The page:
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Film Review: Force 2 is a showcase for Abraham’s muscles, and not much else

The only good thing there is to say about Force 2 is that it’s not as bad as it could have been. If that’s a standard you can live with, go watch the film.
 John Abraham. Delores Johnson / The National
John Abraham. Delores Johnson / The National

Force 2

Director: Abhinay Deo

Stars: John Abraham, Sonakshi Sinha, Tahir Raj Bhasin

Two stars

Force 2 isn’t a bad movie, it’s just a frustrating one. To be fair, action, as a genre, is a difficult one to nail. Things get old, viewers get bored easily with anything that seems repetitive. What can you do that hasn’t already been done?

The most obvious answer would be to invest heavily in the script and create compelling main characters. You could pay extra attention to the seemingly unconnected details that combine to save a film from being written off as a half-hearted, middling effort.

Force 2, has none of that, to no one’s real surprise.

John Abraham reprises his role as ACP Yashwardhan in this sequel to 2011’s Force. He’s still mourning the death of his wife and is now cold-hearted and seriously messed up in the head.

Since this is a level of complexity that cannot be conveyed through Abraham’s solitary expression – his only concession to acting – the writers felt the need to provide dialogue for Abraham that literally spells this out to the audience.

Joining Abraham in his quest to round up the baddies is RAW agent Kamaljit Kaur (Sonakshi Sinha). Although not exactly an original plot device, the inclusion of a female cop who means business does give you hope – but not for long. For an agent trained in analysis, Sinha displays spectacularly poor decision-making skills, is almost always wrong in her assessment and scurries behind Abraham’s muscles every time something goes wrong.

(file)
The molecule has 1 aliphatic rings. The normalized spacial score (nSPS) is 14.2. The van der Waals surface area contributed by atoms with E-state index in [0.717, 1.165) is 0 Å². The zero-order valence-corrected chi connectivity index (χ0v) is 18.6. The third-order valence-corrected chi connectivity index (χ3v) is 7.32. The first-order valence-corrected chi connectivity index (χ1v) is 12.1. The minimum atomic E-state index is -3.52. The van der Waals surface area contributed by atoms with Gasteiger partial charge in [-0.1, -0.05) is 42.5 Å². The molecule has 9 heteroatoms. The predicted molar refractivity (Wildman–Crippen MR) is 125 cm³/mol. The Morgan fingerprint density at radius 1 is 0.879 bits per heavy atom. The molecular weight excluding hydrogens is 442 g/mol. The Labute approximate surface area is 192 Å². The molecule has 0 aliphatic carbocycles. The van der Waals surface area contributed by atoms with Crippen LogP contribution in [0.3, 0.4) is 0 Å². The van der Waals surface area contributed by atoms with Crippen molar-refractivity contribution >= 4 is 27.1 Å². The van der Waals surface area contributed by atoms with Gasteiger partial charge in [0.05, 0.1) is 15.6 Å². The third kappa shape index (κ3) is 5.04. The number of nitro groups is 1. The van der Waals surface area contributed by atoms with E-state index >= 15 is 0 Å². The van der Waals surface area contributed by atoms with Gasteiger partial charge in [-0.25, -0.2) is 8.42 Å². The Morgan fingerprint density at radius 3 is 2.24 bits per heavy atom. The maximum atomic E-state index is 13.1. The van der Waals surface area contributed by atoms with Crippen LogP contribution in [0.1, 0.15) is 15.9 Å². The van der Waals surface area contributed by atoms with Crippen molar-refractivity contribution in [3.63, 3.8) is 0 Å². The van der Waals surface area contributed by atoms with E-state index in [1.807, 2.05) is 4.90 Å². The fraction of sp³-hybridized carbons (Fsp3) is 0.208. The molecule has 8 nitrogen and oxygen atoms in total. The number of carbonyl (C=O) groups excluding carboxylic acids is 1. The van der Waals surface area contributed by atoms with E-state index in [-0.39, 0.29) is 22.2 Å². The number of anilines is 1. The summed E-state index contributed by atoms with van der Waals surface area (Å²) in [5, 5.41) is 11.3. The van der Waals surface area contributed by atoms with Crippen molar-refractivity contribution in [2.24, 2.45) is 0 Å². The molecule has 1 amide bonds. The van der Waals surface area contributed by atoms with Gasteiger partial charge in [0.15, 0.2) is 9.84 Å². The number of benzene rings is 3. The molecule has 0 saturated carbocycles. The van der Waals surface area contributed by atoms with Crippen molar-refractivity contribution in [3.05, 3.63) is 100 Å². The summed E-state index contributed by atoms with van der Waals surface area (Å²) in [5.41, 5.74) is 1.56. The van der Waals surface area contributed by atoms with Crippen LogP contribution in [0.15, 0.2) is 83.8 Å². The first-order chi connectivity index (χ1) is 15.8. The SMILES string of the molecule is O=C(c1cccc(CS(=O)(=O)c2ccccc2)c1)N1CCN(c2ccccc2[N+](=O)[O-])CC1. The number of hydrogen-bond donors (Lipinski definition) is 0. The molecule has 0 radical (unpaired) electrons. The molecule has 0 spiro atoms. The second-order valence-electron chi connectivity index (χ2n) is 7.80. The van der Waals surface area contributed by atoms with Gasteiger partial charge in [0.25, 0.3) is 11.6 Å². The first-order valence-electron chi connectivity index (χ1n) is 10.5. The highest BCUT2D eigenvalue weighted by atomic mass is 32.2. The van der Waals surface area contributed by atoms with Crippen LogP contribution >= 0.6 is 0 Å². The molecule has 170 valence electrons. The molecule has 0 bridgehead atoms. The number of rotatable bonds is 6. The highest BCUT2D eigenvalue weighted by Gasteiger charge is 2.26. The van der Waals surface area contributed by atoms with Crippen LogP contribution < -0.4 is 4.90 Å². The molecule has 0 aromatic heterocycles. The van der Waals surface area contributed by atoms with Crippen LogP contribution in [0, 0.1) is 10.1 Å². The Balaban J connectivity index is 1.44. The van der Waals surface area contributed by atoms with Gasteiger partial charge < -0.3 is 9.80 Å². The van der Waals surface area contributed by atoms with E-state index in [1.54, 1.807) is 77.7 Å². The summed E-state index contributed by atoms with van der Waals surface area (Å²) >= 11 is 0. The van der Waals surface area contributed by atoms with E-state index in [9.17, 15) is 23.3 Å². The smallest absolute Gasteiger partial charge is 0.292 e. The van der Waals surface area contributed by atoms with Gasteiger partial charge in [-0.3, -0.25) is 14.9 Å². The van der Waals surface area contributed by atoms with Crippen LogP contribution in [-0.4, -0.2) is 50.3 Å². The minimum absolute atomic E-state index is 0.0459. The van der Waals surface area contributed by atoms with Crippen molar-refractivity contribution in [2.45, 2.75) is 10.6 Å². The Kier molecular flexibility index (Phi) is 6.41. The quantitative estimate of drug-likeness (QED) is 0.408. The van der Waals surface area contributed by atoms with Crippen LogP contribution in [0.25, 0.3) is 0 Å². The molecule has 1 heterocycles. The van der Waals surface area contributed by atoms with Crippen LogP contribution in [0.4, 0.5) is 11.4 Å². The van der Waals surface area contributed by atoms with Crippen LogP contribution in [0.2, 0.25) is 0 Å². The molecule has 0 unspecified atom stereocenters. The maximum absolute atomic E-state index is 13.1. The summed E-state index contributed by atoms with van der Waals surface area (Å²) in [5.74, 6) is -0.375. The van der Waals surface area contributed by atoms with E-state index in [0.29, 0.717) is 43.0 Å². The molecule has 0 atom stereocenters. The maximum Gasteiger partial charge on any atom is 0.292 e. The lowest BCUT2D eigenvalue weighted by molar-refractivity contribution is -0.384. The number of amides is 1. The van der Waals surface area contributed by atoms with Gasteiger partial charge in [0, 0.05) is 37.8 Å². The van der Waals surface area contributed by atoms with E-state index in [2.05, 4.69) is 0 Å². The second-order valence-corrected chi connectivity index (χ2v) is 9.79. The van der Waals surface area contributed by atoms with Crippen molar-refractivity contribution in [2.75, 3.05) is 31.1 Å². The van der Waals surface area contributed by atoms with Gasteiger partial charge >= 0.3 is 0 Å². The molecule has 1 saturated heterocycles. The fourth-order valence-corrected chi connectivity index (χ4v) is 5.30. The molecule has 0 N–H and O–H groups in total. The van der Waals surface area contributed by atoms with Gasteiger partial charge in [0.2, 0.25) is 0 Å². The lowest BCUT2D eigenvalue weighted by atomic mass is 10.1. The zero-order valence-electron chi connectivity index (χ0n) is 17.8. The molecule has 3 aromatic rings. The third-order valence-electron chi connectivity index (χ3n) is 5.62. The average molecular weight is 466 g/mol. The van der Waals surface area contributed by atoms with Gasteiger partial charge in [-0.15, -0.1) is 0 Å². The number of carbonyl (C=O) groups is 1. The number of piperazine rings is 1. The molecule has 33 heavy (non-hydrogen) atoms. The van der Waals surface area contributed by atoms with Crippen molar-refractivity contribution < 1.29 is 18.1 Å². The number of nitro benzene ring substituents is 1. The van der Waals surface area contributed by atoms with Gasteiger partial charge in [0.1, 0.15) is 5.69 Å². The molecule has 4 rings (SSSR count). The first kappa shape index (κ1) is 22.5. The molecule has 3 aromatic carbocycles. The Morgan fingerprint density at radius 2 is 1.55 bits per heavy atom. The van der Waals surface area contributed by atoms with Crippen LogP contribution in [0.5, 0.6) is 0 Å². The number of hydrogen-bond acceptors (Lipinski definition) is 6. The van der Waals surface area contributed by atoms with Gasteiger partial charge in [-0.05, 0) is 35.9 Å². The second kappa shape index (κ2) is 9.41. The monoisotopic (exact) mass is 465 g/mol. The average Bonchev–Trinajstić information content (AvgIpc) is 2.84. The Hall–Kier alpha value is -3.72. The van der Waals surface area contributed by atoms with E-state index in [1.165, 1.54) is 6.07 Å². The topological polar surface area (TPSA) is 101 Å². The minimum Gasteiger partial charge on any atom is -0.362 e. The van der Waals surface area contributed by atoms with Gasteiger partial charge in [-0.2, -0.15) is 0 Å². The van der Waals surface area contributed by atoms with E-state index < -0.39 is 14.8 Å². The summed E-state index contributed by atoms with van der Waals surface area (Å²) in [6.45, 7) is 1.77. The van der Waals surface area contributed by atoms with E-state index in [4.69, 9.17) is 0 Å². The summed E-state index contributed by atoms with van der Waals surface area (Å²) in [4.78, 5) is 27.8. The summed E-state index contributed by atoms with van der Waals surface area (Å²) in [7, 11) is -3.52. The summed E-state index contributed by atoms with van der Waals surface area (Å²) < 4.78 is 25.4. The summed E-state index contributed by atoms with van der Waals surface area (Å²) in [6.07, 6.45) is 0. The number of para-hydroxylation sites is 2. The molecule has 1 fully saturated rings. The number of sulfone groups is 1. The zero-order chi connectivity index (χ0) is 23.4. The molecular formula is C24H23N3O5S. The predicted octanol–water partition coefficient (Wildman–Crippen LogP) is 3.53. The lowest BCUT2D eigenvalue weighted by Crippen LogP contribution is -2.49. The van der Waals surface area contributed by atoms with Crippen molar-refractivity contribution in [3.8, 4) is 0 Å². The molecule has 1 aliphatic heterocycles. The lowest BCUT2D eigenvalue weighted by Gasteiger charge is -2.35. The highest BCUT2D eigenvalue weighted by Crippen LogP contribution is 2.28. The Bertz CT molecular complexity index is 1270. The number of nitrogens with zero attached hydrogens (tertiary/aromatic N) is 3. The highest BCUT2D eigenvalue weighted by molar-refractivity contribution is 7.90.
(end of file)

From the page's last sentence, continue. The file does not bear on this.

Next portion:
Adding to the problems, the plot is threadbare, as Abraham and Sinha’s attempts to hunt down the linchpin of an international crime syndicate leads them to Budapest. An exhausting number of long, pointless action scenes and one unsurprisingly patriotic climax later, they have their guy. They leave in their wake major plot holes that no one even attempts to explain – we are simply expected to accept, for example, that an international criminal mastermind would be dumb enough to attempt a high-level security breach with an incredulously large crew in tow, because a covert, quiet operation would not give Abraham reason enough to rip off his shirt at the slightest provocation. That is the film’s only real aim: to give us an eyeful of its star’s muscles from every conceivable angle.

Given the insipid narrative, Tahir Raj Bhasin as the main villain, Shiv Sharma, delivers a surprisingly impressive performance. His menacing delivery is easily the best thing about the film – although he does not have much in the way of competition.

The only other good thing there is to say about Force 2 is that it is not as bad as it could have been. If that is a movie standard you can live with, have fun.

artslife@thenational.ae

Published: November 19, 2016 04:00 AM

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